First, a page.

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Friday, September 7, 2007

We Vow Now


by Tracee Sioux

We, my husband and I, are participating in a federally-funded marriage education course designed to keep the family together. Vow, Healthy Marriage Education Initiative is being funded by the Administration for Children and Families and the US Department of Health and Human Services.

Marriage. Where to start. Obviously, marriage and the success or failure of marriage deeply effects the empowerment of girls, well all children really. I'm trying to raise an empowered girl, yet I find it increasingly arduous to model a positive marriage relationship.

My husband and I are one generation removed from Traditional Marriage Stereotypes. Dad equals bread-winner and decision-maker, wife equals care-giver and house-keeper.

As a culture, we're reinventing marriage and the roles wives and husbands play. In theory, my husband and I agree, but theory only gets you so far. It's the actual division of labor, outside-the-home and inside-the-home, we get hung up on a lot. Not only have neither of us seen the new husband/wife relationship modelled by parents, but our siblings and other familial and religious influences remain pretty traditional.

I would be ashamed to admit that we find marriage such a struggle if the statistical evidence that we're not alone were not so overwhelming.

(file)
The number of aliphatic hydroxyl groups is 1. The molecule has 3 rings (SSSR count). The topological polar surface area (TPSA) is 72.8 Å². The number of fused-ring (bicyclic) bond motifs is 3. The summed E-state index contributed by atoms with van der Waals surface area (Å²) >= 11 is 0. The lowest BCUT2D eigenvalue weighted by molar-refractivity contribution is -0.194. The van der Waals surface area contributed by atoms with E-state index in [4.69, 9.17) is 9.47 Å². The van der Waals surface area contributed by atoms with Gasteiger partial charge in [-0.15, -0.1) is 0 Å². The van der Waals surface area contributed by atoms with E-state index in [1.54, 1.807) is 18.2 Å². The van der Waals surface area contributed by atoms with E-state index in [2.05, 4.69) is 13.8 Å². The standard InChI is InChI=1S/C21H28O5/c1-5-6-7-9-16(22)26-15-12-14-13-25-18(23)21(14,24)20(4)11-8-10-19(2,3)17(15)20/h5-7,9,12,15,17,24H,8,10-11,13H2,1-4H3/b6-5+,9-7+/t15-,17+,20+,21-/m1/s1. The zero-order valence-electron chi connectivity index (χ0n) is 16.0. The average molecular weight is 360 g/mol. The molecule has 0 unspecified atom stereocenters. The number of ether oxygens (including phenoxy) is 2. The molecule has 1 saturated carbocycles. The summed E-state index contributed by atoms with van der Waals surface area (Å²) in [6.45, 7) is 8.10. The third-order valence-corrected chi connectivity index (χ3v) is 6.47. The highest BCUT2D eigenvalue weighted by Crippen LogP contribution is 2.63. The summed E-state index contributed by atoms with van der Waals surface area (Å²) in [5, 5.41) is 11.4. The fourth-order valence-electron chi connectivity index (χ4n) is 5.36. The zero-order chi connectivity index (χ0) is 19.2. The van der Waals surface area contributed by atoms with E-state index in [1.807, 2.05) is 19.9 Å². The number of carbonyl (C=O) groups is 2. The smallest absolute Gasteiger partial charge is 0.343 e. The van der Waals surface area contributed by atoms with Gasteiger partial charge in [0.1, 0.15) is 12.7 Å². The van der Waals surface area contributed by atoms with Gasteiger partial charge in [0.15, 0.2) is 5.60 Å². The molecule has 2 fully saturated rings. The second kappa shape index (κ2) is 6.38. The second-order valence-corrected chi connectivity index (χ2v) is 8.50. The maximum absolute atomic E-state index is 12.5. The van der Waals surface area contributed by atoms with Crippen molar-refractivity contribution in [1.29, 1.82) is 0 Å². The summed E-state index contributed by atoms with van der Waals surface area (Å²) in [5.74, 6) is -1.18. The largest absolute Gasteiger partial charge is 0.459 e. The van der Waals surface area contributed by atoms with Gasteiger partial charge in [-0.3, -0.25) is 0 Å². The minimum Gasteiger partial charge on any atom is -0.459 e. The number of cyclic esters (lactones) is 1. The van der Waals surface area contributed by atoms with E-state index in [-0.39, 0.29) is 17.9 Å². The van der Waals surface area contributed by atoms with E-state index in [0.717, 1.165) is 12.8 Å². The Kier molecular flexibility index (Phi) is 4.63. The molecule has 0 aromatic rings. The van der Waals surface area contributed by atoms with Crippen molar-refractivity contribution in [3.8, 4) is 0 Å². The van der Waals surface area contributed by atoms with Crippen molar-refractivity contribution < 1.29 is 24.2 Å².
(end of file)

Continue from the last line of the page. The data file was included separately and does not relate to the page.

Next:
Half of marriages end in divorce. 50%. FIFTY PERCENT. Half!

That's a huge social problem. Here's why:

Women who get divorced are more likely to live in poverty, retire homeless, commit suicide or become ill. Men who divorce are less likely to have good relatioships with their children. Their ex-wives and children are more likely to need financial assistance from the government.

Children who come from divorced homes are less likely to attend college, more likely to do drugs, more likely to become pregnant, more likely to get divorced, more likely to commit crimes, more likely to contract social diseases. Those consequences cost tax-payers a lot of money in prisons, jails, and social services.

Finally, the federal government has decided to get to the core of the problem and help families find a way to be happier together than apart. This is a virtual standing ovation - APPLAUSE!!

The program is in a research phase where 225 pocket areas with high rates of divorce have been given $118,644,219 in grant money to determine if this kind of marriage education program will be effective.

The 6-12 week program focuses on what each person in the relationship brings to the marriage by way of baggage, if you will. There is an examination of assumptions, beliefs and world-views of both marriage partners to identify some of the root problems.

Once the core issues have been identified there's a rapid move toward conflict resolution. Couples are given practical skills and tools to determine how to compromise and enjoy their marriages.

Key points that make me hopeful about Vow's success are:

* The research and foundation for the Vow program is designed around research of HAPPY couples with long marriages. No one wants to be married for 50 years if it's 45 years of pain and struggle. Better a divorce than that. But, wouldn't it be nice if everyone had the secret recipe for how to be happily married for 50 years?
* The program is a mix of secular and faith-based education, meaning it is designed to help couples navigate their faith issues and come to suitable compromises if they come from different religious backgrounds. It does not promote any one religious belief system, but takes the couple's religious training and desires into account. Churches in Vow communities are encouraged to back up the program and provide support.